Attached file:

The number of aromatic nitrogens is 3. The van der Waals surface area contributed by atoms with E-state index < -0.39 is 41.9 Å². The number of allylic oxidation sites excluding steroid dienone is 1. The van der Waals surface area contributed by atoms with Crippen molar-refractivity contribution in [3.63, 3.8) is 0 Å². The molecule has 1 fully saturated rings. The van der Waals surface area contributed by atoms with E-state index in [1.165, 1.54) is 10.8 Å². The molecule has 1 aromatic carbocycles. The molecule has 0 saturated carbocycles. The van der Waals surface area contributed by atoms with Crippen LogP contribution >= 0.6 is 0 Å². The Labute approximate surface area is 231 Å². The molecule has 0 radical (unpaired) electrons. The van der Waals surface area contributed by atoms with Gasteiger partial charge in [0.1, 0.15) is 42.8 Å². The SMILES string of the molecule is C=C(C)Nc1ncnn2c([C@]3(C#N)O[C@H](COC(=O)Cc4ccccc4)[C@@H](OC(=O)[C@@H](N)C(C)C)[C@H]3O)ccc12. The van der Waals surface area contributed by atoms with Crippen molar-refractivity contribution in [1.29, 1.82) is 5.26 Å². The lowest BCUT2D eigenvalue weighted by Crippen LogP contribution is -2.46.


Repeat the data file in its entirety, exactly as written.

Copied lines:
The number of aromatic nitrogens is 3. The van der Waals surface area contributed by atoms with E-state index < -0.39 is 41.9 Å². The number of allylic oxidation sites excluding steroid dienone is 1. The van der Waals surface area contributed by atoms with Crippen molar-refractivity contribution in [3.63, 3.8) is 0 Å². The molecule has 1 fully saturated rings. The van der Waals surface area contributed by atoms with E-state index in [1.165, 1.54) is 10.8 Å². The molecule has 1 aromatic carbocycles. The molecule has 0 saturated carbocycles. The van der Waals surface area contributed by atoms with Crippen LogP contribution >= 0.6 is 0 Å². The Labute approximate surface area is 231 Å². The molecule has 0 radical (unpaired) electrons. The van der Waals surface area contributed by atoms with Gasteiger partial charge in [0.1, 0.15) is 42.8 Å². The SMILES string of the molecule is C=C(C)Nc1ncnn2c([C@]3(C#N)O[C@H](COC(=O)Cc4ccccc4)[C@@H](OC(=O)[C@@H](N)C(C)C)[C@H]3O)ccc12. The van der Waals surface area contributed by atoms with Crippen molar-refractivity contribution in [1.29, 1.82) is 5.26 Å². The lowest BCUT2D eigenvalue weighted by Crippen LogP contribution is -2.46.